Rabiya Mohamed Amjad
Henna Artist, Ruby Henna Designs
“I am a henna design artist. I have a Pakistani background, but I was born and raised in Bahrain. At school I was good at art and calligraphy. When I was in year 10, I picked up a henna cone just for fun and began experimenting with different designs. To test my skills, I did henna art for family and friends in my neighbourhood. Then one of my neighbours who owned a salon, invited me to come and work there. That’s how I got my start as a henna artist in Bahrain.
Eid is definitely my busiest time of year. We start getting busy in the lead-up to Eid. This time, my first Eid booking was at 8am on 1 June and since then I have been fully booked. I have been so busy that I’ve hardly slept! It’s the evening of 3 June now and my phone is still constantly ringing. Now that Eid has been declared for tomorrow, it’s ringing even more!
I have trained some henna artists and I manage a few of them as well. Even when I can’t attend a booking, there are other ladies that I can arrange to attend. Every client is important to me, so I make sure I tell each henna artists to be punctual, professional and neat. I also make sure that they can create a range of beautiful designs. Sometimes people find pictures of designs they like on Pinterest or Instagram. When I was a child it was all simple designs. These days even young girls know exactly what they want, so as a henna artist you have to be able to create everything from the simplest to the most detailed designs.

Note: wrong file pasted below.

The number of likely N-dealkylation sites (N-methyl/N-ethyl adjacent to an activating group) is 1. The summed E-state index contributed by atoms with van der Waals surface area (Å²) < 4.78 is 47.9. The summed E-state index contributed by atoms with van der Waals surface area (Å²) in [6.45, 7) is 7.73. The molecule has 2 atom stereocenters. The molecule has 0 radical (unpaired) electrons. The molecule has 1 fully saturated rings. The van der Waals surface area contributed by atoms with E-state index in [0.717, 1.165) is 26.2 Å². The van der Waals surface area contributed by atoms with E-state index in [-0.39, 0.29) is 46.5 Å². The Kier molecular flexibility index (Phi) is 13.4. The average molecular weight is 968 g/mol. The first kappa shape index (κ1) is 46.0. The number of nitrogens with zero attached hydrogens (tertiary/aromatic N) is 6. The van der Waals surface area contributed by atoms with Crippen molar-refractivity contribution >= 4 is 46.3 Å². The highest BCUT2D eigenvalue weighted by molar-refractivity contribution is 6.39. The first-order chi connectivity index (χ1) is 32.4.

It’s also important to make sure that the henna has a nice colour. There is nothing worse than waking up on Eid morning and finding out that the henna is dull or too orange. Traditionally, people want it to be dark brown. I buy henna from one of the other leading henna artists in Bahrain (Um Saif) and I have been doing so for many years now. Alhamdulilah (Praise to God), I haven’t had any disappointments about the colour.
I think henna means happiness. Whenever you are happy you want to apply henna. People call me for birthdays, weddings, Eid…it’s nice to be able to share these happy moments with my clients. In Bahrain, henna is cross-cultural; Bahrainis, people from Arabic backgrounds, Pakistanis, Indians and even some western people love henna. Sometimes I get bookings from people living overseas, who will be visiting Bahrain for their holidays. They call me to plan it, even before they’ve arrived. I feel honoured when I get calls like this.
It’s very special to be able to make people smile on Eid, especially children. Little girls often love applying henna and their smiles make me very happy. It’s nice to be able to do something that brings joy to people.”